Building stones of the National Mall
Richard A. Livingston, Carol A. Grissom, Emily M. Aloiz, 2015. "Building stones of the National Mall", Tripping from the Fall Line: Field Excursions for the GSA Annual Meeting, Baltimore, 2015, David K. Brezinski, Jeffrey P. Halka, Richard A. Ortt, Jr.
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This guide accompanies a walking tour of sites where masonry was employed on or near the National Mall in Washington, D.C. It begins with an overview of the geological setting of the city and development of the Mall. Each federal monument or building on the tour is briefly described, followed by information about its exterior stonework. The focus is on masonry buildings of the Smithsonian Institution, which date from 1847 with the inception of construction for the Smithsonian Castle and continue up to completion of the National Museum of the American Indian in 2004. The building stones on the tour are representative of the development of the American dimension stone industry with respect to geology, quarrying techniques, and style over more than two centuries. Details are provided for locally quarried stones used for the earliest buildings in the capital, including Aquia Creek sandstone (U.S. Capitol and Patent Office Building), Seneca Red sandstone (Smithsonian Castle), Cockeysville Marble (Washington Monument), and Piedmont bedrock (lockkeeper’s house). Following improvement in the transportation system, buildings and monuments were constructed with stones from other regions, including Shelburne Marble from Vermont, Salem Limestone from Indiana, Holston Limestone from Tennessee, Kasota stone from Minnesota, and a variety of granites from several states. Topics covered include geological origins, architectural design considerations, weathering problems, and conservation issues.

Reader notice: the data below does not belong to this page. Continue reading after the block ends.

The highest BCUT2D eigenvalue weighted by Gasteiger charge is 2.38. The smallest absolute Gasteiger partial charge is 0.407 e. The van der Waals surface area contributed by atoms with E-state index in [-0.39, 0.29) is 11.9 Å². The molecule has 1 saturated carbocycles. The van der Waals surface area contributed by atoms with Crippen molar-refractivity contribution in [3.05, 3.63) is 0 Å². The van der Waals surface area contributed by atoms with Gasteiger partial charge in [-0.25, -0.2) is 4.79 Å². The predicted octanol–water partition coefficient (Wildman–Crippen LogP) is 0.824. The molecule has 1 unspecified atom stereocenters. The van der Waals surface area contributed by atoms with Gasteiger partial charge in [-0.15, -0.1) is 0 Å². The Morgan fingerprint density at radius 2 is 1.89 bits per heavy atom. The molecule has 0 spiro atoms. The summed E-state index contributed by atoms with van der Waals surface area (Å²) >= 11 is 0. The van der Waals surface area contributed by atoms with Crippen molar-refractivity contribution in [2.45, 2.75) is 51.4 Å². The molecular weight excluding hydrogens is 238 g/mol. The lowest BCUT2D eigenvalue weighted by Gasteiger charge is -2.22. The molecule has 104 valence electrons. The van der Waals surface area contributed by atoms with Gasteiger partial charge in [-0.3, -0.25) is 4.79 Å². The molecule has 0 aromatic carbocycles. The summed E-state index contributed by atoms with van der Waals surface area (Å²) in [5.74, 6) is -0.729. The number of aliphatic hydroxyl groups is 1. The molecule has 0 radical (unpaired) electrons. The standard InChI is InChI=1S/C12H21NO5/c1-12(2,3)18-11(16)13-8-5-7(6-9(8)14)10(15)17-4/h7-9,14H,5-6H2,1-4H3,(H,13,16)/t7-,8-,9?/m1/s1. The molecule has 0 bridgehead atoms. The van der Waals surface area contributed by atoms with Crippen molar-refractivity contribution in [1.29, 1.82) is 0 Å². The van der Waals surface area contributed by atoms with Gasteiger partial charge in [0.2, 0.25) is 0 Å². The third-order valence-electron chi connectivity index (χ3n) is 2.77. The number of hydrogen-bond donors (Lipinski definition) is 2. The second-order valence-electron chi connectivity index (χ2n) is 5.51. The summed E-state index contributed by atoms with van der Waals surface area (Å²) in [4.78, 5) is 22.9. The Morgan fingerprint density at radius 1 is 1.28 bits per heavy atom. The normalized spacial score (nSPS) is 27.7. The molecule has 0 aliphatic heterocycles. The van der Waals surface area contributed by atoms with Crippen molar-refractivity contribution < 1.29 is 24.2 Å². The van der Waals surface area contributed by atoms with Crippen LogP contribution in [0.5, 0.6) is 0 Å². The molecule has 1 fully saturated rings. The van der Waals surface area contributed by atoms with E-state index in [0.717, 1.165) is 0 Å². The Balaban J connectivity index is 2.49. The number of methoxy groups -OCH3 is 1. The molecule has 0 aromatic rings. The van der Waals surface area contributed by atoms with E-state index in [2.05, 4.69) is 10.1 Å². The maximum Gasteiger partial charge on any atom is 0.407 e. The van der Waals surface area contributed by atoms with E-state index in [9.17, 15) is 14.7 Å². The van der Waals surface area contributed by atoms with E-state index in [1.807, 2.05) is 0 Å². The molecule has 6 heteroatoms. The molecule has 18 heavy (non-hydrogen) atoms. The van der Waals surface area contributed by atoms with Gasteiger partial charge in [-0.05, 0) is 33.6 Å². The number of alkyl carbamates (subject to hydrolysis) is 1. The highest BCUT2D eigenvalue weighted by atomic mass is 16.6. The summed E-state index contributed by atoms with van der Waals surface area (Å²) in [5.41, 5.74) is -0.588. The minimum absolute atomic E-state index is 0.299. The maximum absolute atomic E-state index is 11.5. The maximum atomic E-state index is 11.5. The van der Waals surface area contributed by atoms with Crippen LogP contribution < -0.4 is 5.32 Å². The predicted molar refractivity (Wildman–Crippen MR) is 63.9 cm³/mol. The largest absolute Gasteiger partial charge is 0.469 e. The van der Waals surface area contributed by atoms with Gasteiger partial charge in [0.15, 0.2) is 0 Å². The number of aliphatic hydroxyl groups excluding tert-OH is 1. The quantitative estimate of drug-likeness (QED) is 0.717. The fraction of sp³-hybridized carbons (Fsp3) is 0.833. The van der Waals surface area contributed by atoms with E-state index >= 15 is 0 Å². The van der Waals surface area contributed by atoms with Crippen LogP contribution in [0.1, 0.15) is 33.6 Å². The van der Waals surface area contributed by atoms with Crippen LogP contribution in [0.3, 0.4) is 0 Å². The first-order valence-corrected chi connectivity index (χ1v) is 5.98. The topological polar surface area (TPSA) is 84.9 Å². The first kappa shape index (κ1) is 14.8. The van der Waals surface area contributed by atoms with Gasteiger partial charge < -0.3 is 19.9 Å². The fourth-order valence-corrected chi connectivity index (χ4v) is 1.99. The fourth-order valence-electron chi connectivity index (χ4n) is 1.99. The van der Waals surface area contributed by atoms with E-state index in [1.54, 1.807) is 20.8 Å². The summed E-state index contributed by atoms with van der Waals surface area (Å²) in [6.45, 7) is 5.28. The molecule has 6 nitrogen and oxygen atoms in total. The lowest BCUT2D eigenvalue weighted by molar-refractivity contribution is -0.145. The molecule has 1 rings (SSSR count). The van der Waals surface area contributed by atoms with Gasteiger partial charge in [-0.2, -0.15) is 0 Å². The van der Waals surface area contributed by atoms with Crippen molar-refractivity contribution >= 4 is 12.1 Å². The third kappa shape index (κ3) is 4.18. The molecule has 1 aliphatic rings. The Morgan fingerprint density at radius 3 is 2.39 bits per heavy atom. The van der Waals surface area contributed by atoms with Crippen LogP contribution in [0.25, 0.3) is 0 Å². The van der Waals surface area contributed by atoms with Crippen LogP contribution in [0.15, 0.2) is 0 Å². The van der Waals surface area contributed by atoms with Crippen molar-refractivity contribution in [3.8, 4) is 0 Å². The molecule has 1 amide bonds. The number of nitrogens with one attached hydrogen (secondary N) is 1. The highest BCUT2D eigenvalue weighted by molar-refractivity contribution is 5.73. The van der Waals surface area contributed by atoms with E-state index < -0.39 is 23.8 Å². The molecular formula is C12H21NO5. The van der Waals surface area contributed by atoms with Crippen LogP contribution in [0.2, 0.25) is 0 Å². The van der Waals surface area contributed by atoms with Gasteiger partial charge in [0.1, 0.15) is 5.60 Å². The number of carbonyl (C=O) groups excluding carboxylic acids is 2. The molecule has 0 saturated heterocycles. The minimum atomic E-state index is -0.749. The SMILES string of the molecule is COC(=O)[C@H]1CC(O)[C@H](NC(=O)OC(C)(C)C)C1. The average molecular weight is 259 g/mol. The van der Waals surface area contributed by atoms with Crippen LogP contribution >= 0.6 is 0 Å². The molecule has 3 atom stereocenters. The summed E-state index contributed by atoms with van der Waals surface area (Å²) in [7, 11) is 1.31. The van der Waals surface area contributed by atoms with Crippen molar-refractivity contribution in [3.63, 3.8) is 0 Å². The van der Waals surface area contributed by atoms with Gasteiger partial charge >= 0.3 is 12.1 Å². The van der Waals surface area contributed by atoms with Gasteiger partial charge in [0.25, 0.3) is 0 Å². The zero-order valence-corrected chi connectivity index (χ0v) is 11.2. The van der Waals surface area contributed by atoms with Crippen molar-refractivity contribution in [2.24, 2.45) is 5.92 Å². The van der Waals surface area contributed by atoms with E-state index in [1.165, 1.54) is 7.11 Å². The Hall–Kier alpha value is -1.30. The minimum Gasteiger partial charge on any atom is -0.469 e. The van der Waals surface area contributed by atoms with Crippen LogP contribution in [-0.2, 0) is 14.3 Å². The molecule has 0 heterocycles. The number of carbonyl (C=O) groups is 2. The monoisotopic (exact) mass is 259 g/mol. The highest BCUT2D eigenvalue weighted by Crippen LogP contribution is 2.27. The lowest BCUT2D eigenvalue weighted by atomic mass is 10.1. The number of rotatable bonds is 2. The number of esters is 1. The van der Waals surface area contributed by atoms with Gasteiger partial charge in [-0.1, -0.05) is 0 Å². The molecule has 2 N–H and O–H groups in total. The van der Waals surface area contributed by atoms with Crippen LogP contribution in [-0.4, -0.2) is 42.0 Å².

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Prepared in conjunction with the 2015 GSA Annual Meeting in Baltimore, Maryland, this volume contains guides to field trips in this historic region. Emanating from the Fall Line city of Baltimore, these trips reflect the diversity of geological features in the mid-Atlantic region including the Piedmont, Appalachian Mountains, and Coastal Plain, and the importance of geology on the development and construction of the Baltimore-Washington, D.C., metropolitan area. Trips to the core of the Appalachian orogen concern themselves with the tectonic and metamorphic history, early Paleozoic carbonate platform development, Devonian paleoclimate, and coal-mine fire hazards. Excursions to the Coastal Plain examine various aspects of Cenozoic stratigraphy, structure, barrier island formation, and wetland and ecosystem development. A variety of trips also explore urban geology, including building and monument stones of Baltimore and Washington, D.C., urban hydrogeology, and Civil War battlefield geology.